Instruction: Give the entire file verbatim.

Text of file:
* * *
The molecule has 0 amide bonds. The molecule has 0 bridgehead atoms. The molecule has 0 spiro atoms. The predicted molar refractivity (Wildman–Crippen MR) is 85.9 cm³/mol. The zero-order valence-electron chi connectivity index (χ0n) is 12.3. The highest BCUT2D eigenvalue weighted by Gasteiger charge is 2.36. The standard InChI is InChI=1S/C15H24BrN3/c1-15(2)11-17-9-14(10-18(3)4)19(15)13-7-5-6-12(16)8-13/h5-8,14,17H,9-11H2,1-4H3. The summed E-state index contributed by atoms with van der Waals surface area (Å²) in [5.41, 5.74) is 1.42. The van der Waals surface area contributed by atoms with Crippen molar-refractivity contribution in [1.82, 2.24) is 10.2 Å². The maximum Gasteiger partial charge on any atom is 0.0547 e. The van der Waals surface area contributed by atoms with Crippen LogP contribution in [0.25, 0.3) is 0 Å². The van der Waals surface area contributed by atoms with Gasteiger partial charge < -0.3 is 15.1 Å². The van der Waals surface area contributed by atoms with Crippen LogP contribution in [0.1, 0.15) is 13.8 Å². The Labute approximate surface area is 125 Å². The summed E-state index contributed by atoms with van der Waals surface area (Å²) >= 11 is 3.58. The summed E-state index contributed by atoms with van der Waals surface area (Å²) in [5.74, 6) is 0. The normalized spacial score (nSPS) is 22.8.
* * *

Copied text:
The molecule has 0 amide bonds. The molecule has 0 bridgehead atoms. The molecule has 0 spiro atoms. The predicted molar refractivity (Wildman–Crippen MR) is 85.9 cm³/mol. The zero-order valence-electron chi connectivity index (χ0n) is 12.3. The highest BCUT2D eigenvalue weighted by Gasteiger charge is 2.36. The standard InChI is InChI=1S/C15H24BrN3/c1-15(2)11-17-9-14(10-18(3)4)19(15)13-7-5-6-12(16)8-13/h5-8,14,17H,9-11H2,1-4H3. The summed E-state index contributed by atoms with van der Waals surface area (Å²) in [5.41, 5.74) is 1.42. The van der Waals surface area contributed by atoms with Crippen molar-refractivity contribution in [1.82, 2.24) is 10.2 Å². The maximum Gasteiger partial charge on any atom is 0.0547 e. The van der Waals surface area contributed by atoms with Crippen LogP contribution in [0.25, 0.3) is 0 Å². The van der Waals surface area contributed by atoms with Gasteiger partial charge < -0.3 is 15.1 Å². The van der Waals surface area contributed by atoms with Crippen LogP contribution in [0.1, 0.15) is 13.8 Å². The Labute approximate surface area is 125 Å². The summed E-state index contributed by atoms with van der Waals surface area (Å²) >= 11 is 3.58. The summed E-state index contributed by atoms with van der Waals surface area (Å²) in [5.74, 6) is 0. The normalized spacial score (nSPS) is 22.8.